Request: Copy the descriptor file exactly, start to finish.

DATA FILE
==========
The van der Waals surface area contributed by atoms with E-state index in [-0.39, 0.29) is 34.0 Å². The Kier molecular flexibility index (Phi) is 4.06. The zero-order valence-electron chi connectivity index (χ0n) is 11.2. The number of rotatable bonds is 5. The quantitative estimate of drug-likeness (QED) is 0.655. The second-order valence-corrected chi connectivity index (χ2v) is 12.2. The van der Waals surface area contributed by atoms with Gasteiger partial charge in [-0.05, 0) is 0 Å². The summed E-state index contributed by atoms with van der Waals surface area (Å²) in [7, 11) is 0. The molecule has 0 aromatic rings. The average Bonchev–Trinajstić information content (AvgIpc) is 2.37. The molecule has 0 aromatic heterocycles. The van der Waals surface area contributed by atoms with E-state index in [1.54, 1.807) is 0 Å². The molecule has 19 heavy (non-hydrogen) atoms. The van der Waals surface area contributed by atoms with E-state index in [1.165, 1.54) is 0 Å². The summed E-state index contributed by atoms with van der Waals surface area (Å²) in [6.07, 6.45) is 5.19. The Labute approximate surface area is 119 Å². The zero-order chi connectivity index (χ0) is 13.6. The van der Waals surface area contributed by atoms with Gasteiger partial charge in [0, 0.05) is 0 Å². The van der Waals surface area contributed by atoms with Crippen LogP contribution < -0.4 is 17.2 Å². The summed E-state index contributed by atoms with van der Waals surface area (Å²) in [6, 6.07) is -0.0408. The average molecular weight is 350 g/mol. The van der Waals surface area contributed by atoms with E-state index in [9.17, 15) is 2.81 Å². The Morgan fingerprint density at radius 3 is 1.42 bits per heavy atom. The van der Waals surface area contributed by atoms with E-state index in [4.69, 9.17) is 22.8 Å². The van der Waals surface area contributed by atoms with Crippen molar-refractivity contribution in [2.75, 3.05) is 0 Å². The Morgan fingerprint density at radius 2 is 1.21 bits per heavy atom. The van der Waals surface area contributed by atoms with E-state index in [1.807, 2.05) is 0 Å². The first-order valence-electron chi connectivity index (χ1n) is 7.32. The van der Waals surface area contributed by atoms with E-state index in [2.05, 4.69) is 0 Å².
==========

The van der Waals surface area contributed by atoms with E-state index in [-0.39, 0.29) is 34.0 Å². The Kier molecular flexibility index (Phi) is 4.06. The zero-order valence-electron chi connectivity index (χ0n) is 11.2. The number of rotatable bonds is 5. The quantitative estimate of drug-likeness (QED) is 0.655. The second-order valence-corrected chi connectivity index (χ2v) is 12.2. The van der Waals surface area contributed by atoms with Gasteiger partial charge in [-0.05, 0) is 0 Å². The summed E-state index contributed by atoms with van der Waals surface area (Å²) in [7, 11) is 0. The molecule has 0 aromatic rings. The average Bonchev–Trinajstić information content (AvgIpc) is 2.37. The molecule has 0 aromatic heterocycles. The van der Waals surface area contributed by atoms with E-state index in [1.54, 1.807) is 0 Å². The molecule has 19 heavy (non-hydrogen) atoms. The van der Waals surface area contributed by atoms with E-state index in [1.165, 1.54) is 0 Å². The summed E-state index contributed by atoms with van der Waals surface area (Å²) in [6.07, 6.45) is 5.19. The Labute approximate surface area is 119 Å². The zero-order chi connectivity index (χ0) is 13.6. The van der Waals surface area contributed by atoms with Gasteiger partial charge in [0, 0.05) is 0 Å². The van der Waals surface area contributed by atoms with Crippen LogP contribution < -0.4 is 17.2 Å². The summed E-state index contributed by atoms with van der Waals surface area (Å²) in [6, 6.07) is -0.0408. The average molecular weight is 350 g/mol. The van der Waals surface area contributed by atoms with E-state index in [9.17, 15) is 2.81 Å². The Morgan fingerprint density at radius 3 is 1.42 bits per heavy atom. The van der Waals surface area contributed by atoms with E-state index in [4.69, 9.17) is 22.8 Å². The van der Waals surface area contributed by atoms with Crippen molar-refractivity contribution in [2.75, 3.05) is 0 Å². The Morgan fingerprint density at radius 2 is 1.21 bits per heavy atom. The van der Waals surface area contributed by atoms with E-state index in [1.807, 2.05) is 0 Å². The first-order valence-electron chi connectivity index (χ1n) is 7.32. The van der Waals surface area contributed by atoms with E-state index in [2.05, 4.69) is 0 Å².